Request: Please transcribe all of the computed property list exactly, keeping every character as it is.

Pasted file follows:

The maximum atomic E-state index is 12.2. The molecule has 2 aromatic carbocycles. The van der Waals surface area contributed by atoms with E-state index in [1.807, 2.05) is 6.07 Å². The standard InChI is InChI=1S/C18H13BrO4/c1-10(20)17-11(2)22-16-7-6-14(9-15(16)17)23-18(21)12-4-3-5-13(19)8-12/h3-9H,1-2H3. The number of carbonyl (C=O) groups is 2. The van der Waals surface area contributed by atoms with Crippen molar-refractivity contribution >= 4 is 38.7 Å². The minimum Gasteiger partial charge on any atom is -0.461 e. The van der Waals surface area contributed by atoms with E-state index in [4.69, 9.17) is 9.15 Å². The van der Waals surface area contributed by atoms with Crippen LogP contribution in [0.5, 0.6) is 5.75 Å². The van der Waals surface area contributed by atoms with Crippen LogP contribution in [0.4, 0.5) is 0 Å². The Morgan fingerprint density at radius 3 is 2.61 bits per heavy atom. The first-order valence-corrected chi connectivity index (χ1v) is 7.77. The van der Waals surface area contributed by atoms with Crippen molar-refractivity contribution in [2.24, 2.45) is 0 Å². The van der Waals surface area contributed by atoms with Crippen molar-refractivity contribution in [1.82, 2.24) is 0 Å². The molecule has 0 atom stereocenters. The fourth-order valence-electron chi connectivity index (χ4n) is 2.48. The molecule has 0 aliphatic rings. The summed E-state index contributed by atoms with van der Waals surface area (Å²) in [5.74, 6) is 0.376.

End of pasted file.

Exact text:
The maximum atomic E-state index is 12.2. The molecule has 2 aromatic carbocycles. The van der Waals surface area contributed by atoms with E-state index in [1.807, 2.05) is 6.07 Å². The standard InChI is InChI=1S/C18H13BrO4/c1-10(20)17-11(2)22-16-7-6-14(9-15(16)17)23-18(21)12-4-3-5-13(19)8-12/h3-9H,1-2H3. The number of carbonyl (C=O) groups is 2. The van der Waals surface area contributed by atoms with Crippen molar-refractivity contribution >= 4 is 38.7 Å². The minimum Gasteiger partial charge on any atom is -0.461 e. The van der Waals surface area contributed by atoms with E-state index in [4.69, 9.17) is 9.15 Å². The van der Waals surface area contributed by atoms with Crippen LogP contribution in [0.5, 0.6) is 5.75 Å². The van der Waals surface area contributed by atoms with Crippen LogP contribution in [0.4, 0.5) is 0 Å². The Morgan fingerprint density at radius 3 is 2.61 bits per heavy atom. The first-order valence-corrected chi connectivity index (χ1v) is 7.77. The van der Waals surface area contributed by atoms with Crippen molar-refractivity contribution in [2.24, 2.45) is 0 Å². The van der Waals surface area contributed by atoms with Crippen molar-refractivity contribution in [1.82, 2.24) is 0 Å². The molecule has 0 atom stereocenters. The fourth-order valence-electron chi connectivity index (χ4n) is 2.48. The molecule has 0 aliphatic rings. The summed E-state index contributed by atoms with van der Waals surface area (Å²) in [5.74, 6) is 0.376.